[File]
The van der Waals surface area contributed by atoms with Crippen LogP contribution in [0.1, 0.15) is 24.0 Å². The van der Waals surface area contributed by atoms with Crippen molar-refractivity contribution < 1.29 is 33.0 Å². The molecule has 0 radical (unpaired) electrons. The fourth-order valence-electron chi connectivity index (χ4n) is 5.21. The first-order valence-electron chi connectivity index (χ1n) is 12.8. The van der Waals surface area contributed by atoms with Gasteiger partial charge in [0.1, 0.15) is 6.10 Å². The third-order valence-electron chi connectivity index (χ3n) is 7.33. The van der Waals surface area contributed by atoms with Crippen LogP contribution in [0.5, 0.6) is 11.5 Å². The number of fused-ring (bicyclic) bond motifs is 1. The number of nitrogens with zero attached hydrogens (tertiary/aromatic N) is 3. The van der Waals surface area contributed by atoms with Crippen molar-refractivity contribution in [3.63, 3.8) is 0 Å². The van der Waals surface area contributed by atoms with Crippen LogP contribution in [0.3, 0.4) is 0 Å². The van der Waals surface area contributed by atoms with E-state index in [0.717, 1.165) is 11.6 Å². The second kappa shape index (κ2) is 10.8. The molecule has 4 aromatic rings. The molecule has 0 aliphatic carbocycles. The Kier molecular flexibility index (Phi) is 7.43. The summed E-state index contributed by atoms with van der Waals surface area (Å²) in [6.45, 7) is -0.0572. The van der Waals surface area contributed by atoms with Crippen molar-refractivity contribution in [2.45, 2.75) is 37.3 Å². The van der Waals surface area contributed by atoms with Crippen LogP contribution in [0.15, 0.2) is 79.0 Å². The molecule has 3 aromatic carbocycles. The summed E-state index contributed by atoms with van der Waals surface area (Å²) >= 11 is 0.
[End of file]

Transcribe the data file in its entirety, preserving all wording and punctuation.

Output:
The van der Waals surface area contributed by atoms with Crippen LogP contribution in [0.1, 0.15) is 24.0 Å². The van der Waals surface area contributed by atoms with Crippen molar-refractivity contribution < 1.29 is 33.0 Å². The molecule has 0 radical (unpaired) electrons. The fourth-order valence-electron chi connectivity index (χ4n) is 5.21. The first-order valence-electron chi connectivity index (χ1n) is 12.8. The van der Waals surface area contributed by atoms with Gasteiger partial charge in [0.1, 0.15) is 6.10 Å². The third-order valence-electron chi connectivity index (χ3n) is 7.33. The van der Waals surface area contributed by atoms with Crippen LogP contribution in [0.5, 0.6) is 11.5 Å². The number of fused-ring (bicyclic) bond motifs is 1. The number of nitrogens with zero attached hydrogens (tertiary/aromatic N) is 3. The van der Waals surface area contributed by atoms with Crippen molar-refractivity contribution in [3.63, 3.8) is 0 Å². The van der Waals surface area contributed by atoms with Crippen LogP contribution in [0.3, 0.4) is 0 Å². The van der Waals surface area contributed by atoms with E-state index in [0.717, 1.165) is 11.6 Å². The second kappa shape index (κ2) is 10.8. The molecule has 4 aromatic rings. The molecule has 0 aliphatic carbocycles. The Kier molecular flexibility index (Phi) is 7.43. The summed E-state index contributed by atoms with van der Waals surface area (Å²) in [6.45, 7) is -0.0572. The van der Waals surface area contributed by atoms with Crippen molar-refractivity contribution in [2.45, 2.75) is 37.3 Å². The van der Waals surface area contributed by atoms with Crippen LogP contribution in [0.15, 0.2) is 79.0 Å². The molecule has 3 aromatic carbocycles. The summed E-state index contributed by atoms with van der Waals surface area (Å²) >= 11 is 0.